If we look at another example where that failed, and that really is sad for me. Will you take Kodak? The world was evolving. We were going to digital and Kodak was holding on to its business model and wasn’t innovating. Imagine what would have happened a decade ago if Kodak would have said, “We’re going to this digital world. How are we going to play in it?” Imagine the possibility of there being the Kodak platform and the Kodak possibility.
If you look at, say, Amazon, and look at what Amazon did when it came out with EC2 and it had a very strong retail business. It came up with something that had nothing to do with that business. Or it went to retail when it was having a very successful book business. We can come up with a lot of examples where unless we really are willing to look at something new ground up that what we … If all we’re doing is massaging the existing paradigms, we are really not going to be able to make those massive changes that we need to make.
Dave: Okay. That makes sense. You’ve also said if you want to be successful, get ready to be uncomfortable. Why is this disruption uncomfortable for people, both just individual people or even for organizations?
Linda: Absolutely. My book, “Provoke,” that is coming out in a couple of weeks, the first thing that it says is “Be prepared to be uncomfortable.” When I give lectures, the very first thing that I say is “You’re going to become very uncomfortable.” Because in anything that we do as human beings, we need to believe that we’re perfect. We need to hang on to those things that we do very well.
When somebody comes along and says, “You know, there’s another way of doing something” or possibly, “The way that you’re doing it is not the best way” or “There’s a brand new thing we can go after.” Because it’s an unknown and because it disturbs the environment that you feel so comfortable with, whether you’re an individual or whether you’re a corporation, the first reaction is discomfort, and in some cases, extreme disdain where I’ve had some clients who have been absolutely uncomfortable. We have finished the meeting. They have said we have nothing to do with each other. As you can probably imagine, Dave, they are now my biggest customers.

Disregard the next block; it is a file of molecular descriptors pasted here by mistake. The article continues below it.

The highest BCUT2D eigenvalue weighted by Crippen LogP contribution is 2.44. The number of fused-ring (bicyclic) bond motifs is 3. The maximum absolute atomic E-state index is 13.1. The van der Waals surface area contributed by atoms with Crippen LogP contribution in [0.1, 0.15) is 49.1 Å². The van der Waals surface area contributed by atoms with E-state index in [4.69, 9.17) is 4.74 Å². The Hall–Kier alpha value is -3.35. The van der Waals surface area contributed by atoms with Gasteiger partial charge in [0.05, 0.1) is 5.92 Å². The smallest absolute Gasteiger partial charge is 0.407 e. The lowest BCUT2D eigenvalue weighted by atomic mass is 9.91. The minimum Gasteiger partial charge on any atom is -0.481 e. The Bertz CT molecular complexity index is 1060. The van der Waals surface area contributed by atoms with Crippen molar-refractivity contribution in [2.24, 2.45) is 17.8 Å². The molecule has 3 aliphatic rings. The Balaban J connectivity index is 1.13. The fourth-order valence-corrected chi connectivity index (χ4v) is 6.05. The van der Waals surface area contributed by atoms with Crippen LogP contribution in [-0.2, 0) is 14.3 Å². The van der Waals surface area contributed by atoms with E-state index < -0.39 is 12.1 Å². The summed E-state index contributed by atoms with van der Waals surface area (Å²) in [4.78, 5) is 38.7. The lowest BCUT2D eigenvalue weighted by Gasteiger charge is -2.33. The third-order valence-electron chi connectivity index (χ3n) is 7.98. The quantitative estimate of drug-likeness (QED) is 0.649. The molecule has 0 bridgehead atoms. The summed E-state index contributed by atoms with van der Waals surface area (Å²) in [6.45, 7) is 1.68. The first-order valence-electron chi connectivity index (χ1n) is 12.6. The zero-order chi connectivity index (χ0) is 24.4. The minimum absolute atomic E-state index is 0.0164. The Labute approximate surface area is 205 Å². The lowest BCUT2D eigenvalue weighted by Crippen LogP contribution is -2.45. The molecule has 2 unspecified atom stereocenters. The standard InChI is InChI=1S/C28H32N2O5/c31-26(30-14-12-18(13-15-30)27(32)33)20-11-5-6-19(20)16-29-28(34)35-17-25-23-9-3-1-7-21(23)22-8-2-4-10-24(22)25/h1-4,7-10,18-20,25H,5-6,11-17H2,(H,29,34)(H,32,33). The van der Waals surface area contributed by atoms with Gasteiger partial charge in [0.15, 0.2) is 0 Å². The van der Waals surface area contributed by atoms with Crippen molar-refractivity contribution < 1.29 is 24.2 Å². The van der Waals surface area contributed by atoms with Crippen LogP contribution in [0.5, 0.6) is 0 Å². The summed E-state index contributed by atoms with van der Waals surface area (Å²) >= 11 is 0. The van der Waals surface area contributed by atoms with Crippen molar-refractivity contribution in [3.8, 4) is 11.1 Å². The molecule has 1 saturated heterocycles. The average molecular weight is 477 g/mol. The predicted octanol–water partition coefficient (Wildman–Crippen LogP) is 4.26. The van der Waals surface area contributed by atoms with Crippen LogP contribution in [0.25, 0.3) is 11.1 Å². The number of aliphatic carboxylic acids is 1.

The book actually goes through the five stages of rejection before we get into talking about how we’re going to go ahead and disrupt. I think it’s just a natural human reaction to want to protect the thing we think we’re very good in, because we feel that that’s being taken away or shattering. In fact, it’s when we embrace it that we become much stronger in what we’re doing.
Dave: Okay, that makes great sense. Then how do you go about introducing those disruptions to people? This is sort of a personal question. The nutritional stuff that we do on the Bulletproof Executive is disruptive. I’m telling people, “Well, I can eat 4,000 calories a day. I can eat a stick of butter a day. In fact, I do it on purpose and all of my blood chemistry is better as a result of it. Here’s why it works.” It’s absolutely disruptive to somebody who’s been eating a bowl of sticks and twigs every morning for their life.
Now, it’s a question there, but some people go, “Oh my god. That’s stupid and you’re going to die,” and “We’re all going to die,” and “It’s no good.” Then other people say, “I just tried it and I lost twenty pounds in a month and I’ve never felt better.” What’s the difference between those two personality types and how do you approach the people who are maybe change-resistant?